The detection of statistical dependences is a core problem of statistics and machine learning. It plays a crucial role in association studies, and it generalizes the prediction tasks commonly studied by machine learning. In recent years, machine learning methods have enabled us to perform rather accurate prediction, often based on large training sets, for complex nonlinear problems that not long ago would have appeared completely random. However, in many situations we would actually prefer a causal model to a purely predictive one; i.e., a model that might tell us that a specific variable (say, whether or not a person smokes) is not just statistically associated with a disease, but it is causal for the disease. Often we are also interested in quantifying the strength of a causal influence, which is challenging also from the conceptional perspective [ ].

In order to formulate and tackle those causal problems, we use the language of structural equation models (SEMs). In structural equation models (SEMs) each variable is modeled as a deterministic function of its direct causes (sometimes called "parents") and some noise variable $N$, e.g. $Y=f(X,Z,N)$; all noise variables are assumed to be jointly independent. SEMs do not only allow us to model observational distributions; at the same time we can also use them in order to model what happens under interventions, i.e., when some of the variables are actively set to specific values (e.g. gene knockouts or randomized studies).

In the recent years, we have developed conditions under which the structure of the SEM (i.e. the causal graph) is identifiable from the available data. These assumptions include restricted structural equation models, independence of cause and mechanism and invariance principles. All of these conditions can identify the correct graph even within the Markov equivalence class. We also design corresponding estimation procedures and analyze their statistical properties. Recently, we have started to use causal ideas to improve machine learning methods.

In causal discovery (or structure learning), we try to learn the causal structure from available data (observational and/or interventional). Using the concept of SEMs, it becomes apparent that without further assumptions, this goal is impossible to achieve: if we are given only an observational distribution P, for example, we can find a SEM modeling this distribution P for any graph G, s.t. the distribution P is Markov w.r.t. G. That is, the true causal structure is not identifiable from P. In our group we investigate different assumptions that make the graph identifiable from the observational distribution. Additionally, we develop corresponding algorithms that make use of the identifiability and estimate the graph structure from finitely many data. While there are many different approaches by now [ ], we will give two illustrative examples.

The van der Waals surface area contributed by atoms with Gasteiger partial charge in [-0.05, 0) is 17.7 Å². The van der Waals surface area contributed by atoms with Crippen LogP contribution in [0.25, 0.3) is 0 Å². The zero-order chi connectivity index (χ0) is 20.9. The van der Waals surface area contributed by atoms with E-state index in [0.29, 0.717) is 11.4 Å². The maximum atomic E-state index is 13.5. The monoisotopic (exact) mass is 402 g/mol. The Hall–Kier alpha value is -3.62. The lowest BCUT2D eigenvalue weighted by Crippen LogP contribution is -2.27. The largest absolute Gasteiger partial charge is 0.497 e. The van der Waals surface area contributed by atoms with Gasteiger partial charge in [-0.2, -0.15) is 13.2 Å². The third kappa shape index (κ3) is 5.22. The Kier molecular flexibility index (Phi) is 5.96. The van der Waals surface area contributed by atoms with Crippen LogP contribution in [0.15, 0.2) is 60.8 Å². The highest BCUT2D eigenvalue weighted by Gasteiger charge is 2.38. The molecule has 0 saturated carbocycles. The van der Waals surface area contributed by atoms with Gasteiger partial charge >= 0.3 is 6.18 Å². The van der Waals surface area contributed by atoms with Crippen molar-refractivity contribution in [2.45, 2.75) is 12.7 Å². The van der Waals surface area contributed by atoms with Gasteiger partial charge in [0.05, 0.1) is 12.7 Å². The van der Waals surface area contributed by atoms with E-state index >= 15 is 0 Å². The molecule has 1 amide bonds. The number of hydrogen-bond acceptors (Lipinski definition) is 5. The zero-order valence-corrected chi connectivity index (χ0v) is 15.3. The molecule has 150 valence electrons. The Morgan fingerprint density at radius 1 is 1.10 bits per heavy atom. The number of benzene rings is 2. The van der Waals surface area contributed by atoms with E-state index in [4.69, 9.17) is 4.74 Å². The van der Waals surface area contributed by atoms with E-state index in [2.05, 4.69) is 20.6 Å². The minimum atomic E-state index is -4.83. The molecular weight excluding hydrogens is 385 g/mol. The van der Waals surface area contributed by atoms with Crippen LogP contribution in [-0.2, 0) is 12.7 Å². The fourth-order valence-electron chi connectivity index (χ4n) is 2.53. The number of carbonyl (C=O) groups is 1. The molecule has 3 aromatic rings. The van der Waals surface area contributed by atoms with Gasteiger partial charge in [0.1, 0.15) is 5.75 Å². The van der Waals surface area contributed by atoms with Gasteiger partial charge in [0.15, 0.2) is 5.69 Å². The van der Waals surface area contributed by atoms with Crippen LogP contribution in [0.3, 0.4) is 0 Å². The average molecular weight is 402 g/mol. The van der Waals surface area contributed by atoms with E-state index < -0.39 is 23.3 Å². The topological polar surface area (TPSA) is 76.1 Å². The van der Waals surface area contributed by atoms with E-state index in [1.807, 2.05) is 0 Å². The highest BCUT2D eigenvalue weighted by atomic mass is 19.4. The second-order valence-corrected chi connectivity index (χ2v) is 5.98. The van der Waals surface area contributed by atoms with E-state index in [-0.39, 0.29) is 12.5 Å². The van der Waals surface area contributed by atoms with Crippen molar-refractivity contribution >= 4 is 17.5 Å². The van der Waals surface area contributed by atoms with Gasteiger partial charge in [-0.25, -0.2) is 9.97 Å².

**Example: Additive Noise Models**

We have mentioned that any observational distribution can be modeled by several SEMs with different graphs. For certain restrictions of the SEM, we obtain full identifiability. That is, given an observational distribution $P$, we can recover the underlying causal graph. In additive noise models the structural equations are of the form $Z=f(X,Y)+N$. The subclass of linear functions and additive Gaussian noise does not lead to identifiability. This, however, constitutes an exceptional setting. If one assumes either (i) non-Gaussian noise, (ii) non-linear functions in the SEM [ ] or (iii) all noise variables to have the same variance [ ], one can show that additive noise models are identifiable. Methods that are based on additive noise models perform well not only on artifical data but also on the set of cause-effect pairs that we have collected over the last years [ ]. A similar result holds if all variables are integer-valued [ ] or if we interpret the additivity in $\mathbf{Z}/k\mathbf{Z}$ [ ]. The concept of additive noise has been extended to time series, too [ ].

**Example: Information Geometric Causal Inference**

Although the above methods inherently rely on noisy causal relations, statistical asymmetries between cause and effect can even appear for deterministic relations. We have considered the case where $Y=f(X)$ and $X=f^{-1}(Y)$, for some invertible function $f$, where the task is to tell which variable is the cause. Applying the general principle [ ] that $P(X)$ and $P(Y|X)$ are algorithmically independent if $X$ causes $Y$, we postulate that the shortest description of $P(X,Y)$ is given by separate descriptions of $P(X)$ and $f$. Description length in the sense of Kolmogorov complexity is uncomputable, but we can easily test the following kind of dependence: choosing $P(X)$ and $f$ independently typically implies that $P(Y)$ tends to have high probability density in regions where $f^{-1}$ has large Jacobian. This observation can be made precise within an information theoretic framework [ ] showing that applying non-linear $f$ to $P(X)$ decreases entropy and increases the relative entropy distance to Gaussians, provided that a certain independence between $f$ and $P(X)$ is postulated which can be phrased as orthogonality in information space. The corresponding inference method is computationally simple and achieved positive results on real data.